From Russia With… LockBit Ransomware: Inside Look & Preventive Solutions

By Anastasia Sentsova

A recent interview with a LockBit ransomware gang representative fulfills their purpose of promoting the syndicate and attracting new talented pen-testers. It emphasized all of the technical features of this ransomware and its competitive edge against other groups, as well as promoted LockBit’s reported efforts to protect their affiliates.

This interview is much more than just another ransomware promo - soaked in politics, it hints at the implied relationships between ransomware operators and the Russian political system. Who are these ransomware operators - untouchable caste or regime pawns? The hint is there - just make sure to carefully read between the lines.

Source: Russian OSINT YouTube Channel LockBit Interview

“Money (greed) Beats Evil”

Key Takeaways

  • In a recent interview by a Russian-speaking tech blog YouTube channel “Russian OSINT” published on August 23, 2021, (in Russian), the representative of the LockBit 2.0 ransomware group shared insights of their operations and their views of the ransomware business in general.

  • Such interviews are commonly weaponized by the RaaS syndicates and cybercrime to serve as a public relations practice in order to attract new affiliates, intimidate the public, and promote their advanced technical features.

  • The public outreach of LockBit was likely intended to strengthen the syndicate's media standing and ensure the trust of potential affiliates by promoting alleged high-level moral and business standards claimed by this group.

  • An interview has clear political overtones as it covers various aspects such as syndicates' victim's preference and the reflection of current geopolitical agenda, specifically - the US-Russia relationships. The syndicate’s rhetoric and public stance have clear similarities with the current political message propagated by the Russian state.


Ransomware has become the main player within the cyber-geopolitical board game. The Russian-language segment of the ransomware community clearly dominates the dark market as well as world media front pages. A relatively novel ransomware group, LockBit 2.0, joined the cybercrime arena in July of 2021 and has a high potential of becoming the leading extortionist syndicate by bringing talented hackers together in order to achieve for-profit or even political goals.

On August 23, 2021, a Russian-speaking tech blog YouTube channel “Russian OSINT” published an interview with the representatives of LockBit uncovering details of their operations. Media interviews became routine for ransomware syndicates and have taken place in large numbers over the past year across various platforms reaching both Russian- and English-speaking audiences. Building public relations is an essential part of the ransomware business model as it is used to not only grow the business but also attract talented pen-testers.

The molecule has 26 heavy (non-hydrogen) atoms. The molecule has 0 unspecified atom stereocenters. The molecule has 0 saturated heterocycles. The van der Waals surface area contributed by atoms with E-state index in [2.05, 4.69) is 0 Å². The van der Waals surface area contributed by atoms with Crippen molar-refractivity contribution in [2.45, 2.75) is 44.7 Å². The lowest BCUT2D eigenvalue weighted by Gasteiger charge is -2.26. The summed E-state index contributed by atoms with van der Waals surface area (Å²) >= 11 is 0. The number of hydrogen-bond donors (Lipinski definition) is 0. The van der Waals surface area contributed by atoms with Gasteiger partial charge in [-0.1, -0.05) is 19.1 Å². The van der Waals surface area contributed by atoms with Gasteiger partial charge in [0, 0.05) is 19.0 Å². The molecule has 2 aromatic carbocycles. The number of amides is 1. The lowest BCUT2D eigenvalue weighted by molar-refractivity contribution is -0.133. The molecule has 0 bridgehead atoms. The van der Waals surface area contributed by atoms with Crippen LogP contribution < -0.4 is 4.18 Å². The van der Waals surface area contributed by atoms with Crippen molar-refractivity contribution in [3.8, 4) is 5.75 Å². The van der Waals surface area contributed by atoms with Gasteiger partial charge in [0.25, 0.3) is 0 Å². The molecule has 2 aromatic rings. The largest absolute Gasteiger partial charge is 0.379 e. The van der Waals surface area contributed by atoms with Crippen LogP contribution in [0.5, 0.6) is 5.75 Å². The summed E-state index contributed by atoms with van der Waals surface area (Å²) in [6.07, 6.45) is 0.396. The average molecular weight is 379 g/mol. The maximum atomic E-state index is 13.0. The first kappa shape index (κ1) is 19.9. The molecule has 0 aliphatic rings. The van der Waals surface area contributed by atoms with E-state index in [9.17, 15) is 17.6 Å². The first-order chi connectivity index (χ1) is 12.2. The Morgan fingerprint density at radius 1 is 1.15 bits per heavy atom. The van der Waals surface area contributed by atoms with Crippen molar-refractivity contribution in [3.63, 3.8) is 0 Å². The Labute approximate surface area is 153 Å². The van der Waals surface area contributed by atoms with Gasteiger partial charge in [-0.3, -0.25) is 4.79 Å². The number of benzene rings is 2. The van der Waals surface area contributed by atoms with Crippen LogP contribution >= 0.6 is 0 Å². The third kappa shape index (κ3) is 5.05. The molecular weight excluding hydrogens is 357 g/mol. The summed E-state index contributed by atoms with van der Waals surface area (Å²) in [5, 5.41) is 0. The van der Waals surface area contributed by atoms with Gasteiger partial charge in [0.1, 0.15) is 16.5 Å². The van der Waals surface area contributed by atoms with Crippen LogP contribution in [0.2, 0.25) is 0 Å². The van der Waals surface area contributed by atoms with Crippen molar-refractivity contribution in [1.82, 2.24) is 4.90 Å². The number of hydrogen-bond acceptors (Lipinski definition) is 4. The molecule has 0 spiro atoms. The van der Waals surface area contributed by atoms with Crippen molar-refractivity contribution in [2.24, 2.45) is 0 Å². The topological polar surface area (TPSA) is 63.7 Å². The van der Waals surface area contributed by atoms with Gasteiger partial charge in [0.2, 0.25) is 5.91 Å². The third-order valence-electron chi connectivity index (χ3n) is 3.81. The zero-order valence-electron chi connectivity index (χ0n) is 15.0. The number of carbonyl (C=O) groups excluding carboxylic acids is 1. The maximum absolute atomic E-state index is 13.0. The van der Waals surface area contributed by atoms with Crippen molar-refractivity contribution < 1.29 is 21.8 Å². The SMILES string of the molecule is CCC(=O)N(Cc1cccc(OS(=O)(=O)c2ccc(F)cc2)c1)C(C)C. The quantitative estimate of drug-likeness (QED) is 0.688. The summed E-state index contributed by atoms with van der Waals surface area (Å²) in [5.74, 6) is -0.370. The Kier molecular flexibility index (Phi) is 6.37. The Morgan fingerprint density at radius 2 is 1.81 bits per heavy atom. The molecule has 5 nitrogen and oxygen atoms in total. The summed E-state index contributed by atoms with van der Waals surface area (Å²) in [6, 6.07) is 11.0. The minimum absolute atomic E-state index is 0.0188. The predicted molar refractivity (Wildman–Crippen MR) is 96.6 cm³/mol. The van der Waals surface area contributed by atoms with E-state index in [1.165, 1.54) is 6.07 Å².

Investigative Analysis

AdvIntel summarizes 5 essential points of the interview with the LockBit 2.0 representative and uncovers the interpretation behind their words.

1. Operations

“Nobody can beat us when it comes to the speed of encryption and data exfiltration, plus the level of automation with the distribution and encryption are processed. All it takes is one run on a domain controller and the entire corporate network is encrypted in the shortest amount of time.”

By listing their technical features, the syndicate hopes to attract the most talented hackers out there to enrich their team with sophisticated pen testers. Time is money in ransomware operators' minds - one business day is all it takes to get a victim’s network as a hostage, they say.

The LockBit 2.0 representative claims their ransomware to have the most advanced technical features allowing it to stand up among its competitors. Stated features include:

1) the fastest encryption speed and data exfiltration

2) automated process of distribution and encryption.

3) Immediate data exfiltration

According to the representative, it takes one run to encrypt the whole victim's network in the shortest amount of time. In addition, affiliates no longer need to fiddle with servers and cloud storage and “waste time on tedious network routines, subsequently losing data after the first complaint to the cloud provider.” All victim data is being stored in their data leak website where each file can be downloaded separately.

LockBit referenced the use of BitDefender as a solution against ransomware attacks. At the same time, it is known that ransomware groups are focused on bypassing this tool, including the use of the official Bitdefender Uninstall Tool in order to disable the defenses

Another widely discussed offensive capability that LockBit may have but which has not been mentioned in the interview is insider hiring. In the underground discussions (including the one on the image above) actors reported that for the high-profile attacks including the Accenture incident LockBit has been using insiders to initiate the operation.

Source: (Russian-language underground forums)

2. Victimology